“A Basket of Gifts,” New Era, Apr. 1983, 29
The basket was finely crafted. Reeds and grasses had been softened and woven to create the basket and its tight-fitting lid. Its lacquered finish had a golden glow. On the outside, a cluster of flowers had been painted on by a careful hand. Inside, the basket was filled with small packages, some wrapped in bright paper, some placed in jars.
A young girl had prepared the basket, filled with small gifts, to give to her mother. It is the custom in Singapore that when a young woman leaves her parents’ home to establish a home of her own, she presents her mother with a hand-painted basket of gifts representing all the things her mother has taught her. The gifts are carefully planned and made. They include such items as food delicacies, handwork, paintings, or writing. Each represents something that has been taught by her mother. There are also symbolic gifts of qualities such as patience and cheerfulness. The basket would also include souvenirs that remind both of happy family times. The young woman in Singapore was essentially returning some small portion of what her mother had given in teaching her.
As young LDS women learn homemaking skills, they too can give gifts back to their mothers and teachers by beautifying the lives of others. As they do this, they will symbolically create their own baskets of gratitude.
A perfect example of this giving of talent to others is Ida Jackson of the Provo Grandview Stake in Utah. Sister Jackson was taught to tat by her Beehive teacher. On that teacher’s 80th birthday, Sister Jackson presented her with a handkerchief edged with tatting. The teacher, with tears in her eyes, was touched that a skill she had taught so many years ago to a little 13-year-old would have been remembered, cherished, and used. Now in her 80s herself, Sister Jackson is passing the art on to a new generation. She is teaching the girls of her stake the art of using thread and a shuttle to create delicate tatted lace. During the first demonstration of tatting, the girls were a little hesitant. “We can’t learn that. It’s too hard.” But with patience and by using heavyweight thread, the girls began to catch on to the exacting under-and-over movements of the shuttle and the deft twists of the fingers to make the knots that form tatted lace.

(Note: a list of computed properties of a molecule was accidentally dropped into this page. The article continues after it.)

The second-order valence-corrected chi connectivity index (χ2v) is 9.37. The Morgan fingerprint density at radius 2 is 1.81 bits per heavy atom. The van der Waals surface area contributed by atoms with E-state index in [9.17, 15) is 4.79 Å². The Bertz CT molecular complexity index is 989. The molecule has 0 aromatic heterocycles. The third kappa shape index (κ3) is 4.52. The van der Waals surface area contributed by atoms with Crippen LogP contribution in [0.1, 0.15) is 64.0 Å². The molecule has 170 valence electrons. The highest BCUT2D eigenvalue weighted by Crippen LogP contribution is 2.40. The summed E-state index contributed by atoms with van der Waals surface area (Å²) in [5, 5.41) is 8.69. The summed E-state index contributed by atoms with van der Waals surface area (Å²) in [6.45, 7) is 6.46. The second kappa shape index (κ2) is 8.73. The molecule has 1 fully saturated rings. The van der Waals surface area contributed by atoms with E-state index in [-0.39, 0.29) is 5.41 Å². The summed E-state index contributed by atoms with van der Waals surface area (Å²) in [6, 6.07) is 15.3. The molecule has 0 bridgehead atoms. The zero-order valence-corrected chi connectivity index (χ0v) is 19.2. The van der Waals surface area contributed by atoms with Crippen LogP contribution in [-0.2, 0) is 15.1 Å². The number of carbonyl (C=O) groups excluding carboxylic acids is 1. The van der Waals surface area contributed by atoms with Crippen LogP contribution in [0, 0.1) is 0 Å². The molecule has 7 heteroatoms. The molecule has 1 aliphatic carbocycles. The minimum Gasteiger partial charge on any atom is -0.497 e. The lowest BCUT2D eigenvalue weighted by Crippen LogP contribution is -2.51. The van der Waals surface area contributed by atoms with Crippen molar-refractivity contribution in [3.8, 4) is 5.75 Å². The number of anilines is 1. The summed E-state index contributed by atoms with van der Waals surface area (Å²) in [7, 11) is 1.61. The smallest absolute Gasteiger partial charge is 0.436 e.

Soon the girls were practicing their tatting at odd moments at home and in public. They came to enjoy the questions. People were always asking, “What is that? I’ve never seen that before.” For some girls, learning to tat became a connecting thread to their mothers and grandmothers as treasured samples of the art that had been passed down as family heirlooms were pulled out of trunks and closets.
“It has been a lovely thing for our stake,” says Elaine Strunk, Young Women president of the Grandview Stake. “It’s been a way for the girls to learn more about their mothers’ and grandmothers’ talents.” The gift of a rich heritage was added to the basket.
Within the homemaking arts area of focus of the Young Women Personal Progress program are six suggested skill areas—child care and guidance; improving relationships; home management; sewing and care of clothing; home beautification; and food, fitness, and personal appearance. Specialists can be called to help teach specific skills.
In the Granite 12th Ward, Sandy Granite Stake, the girls combined a valuable lesson in sparing someone’s feelings with learning the art of quilting. Heidi Tuft explains that it all started at camp. “It was one girl’s birthday. Somebody called her a nickname that hurt her feelings. We all wanted to apologize, so we wrote a letter and each of us signed it with a nickname we didn’t care for. Our leader signed hers as ‘Frog Master.’ After that, frogs became our mascots.” The girls appliquéd comical pictures of frogs on a quilt top and learned to make the tiny, even stitches required in quilting. Heidi said, “It was hard learning to quilt. We had to keep starting over until we learned how.” When the quilt was completed, the girls presented it to a counselor in the bishopric. The quilt became a visual reminder of the lessons they had learned together. The gift of kindness had been added to their baskets.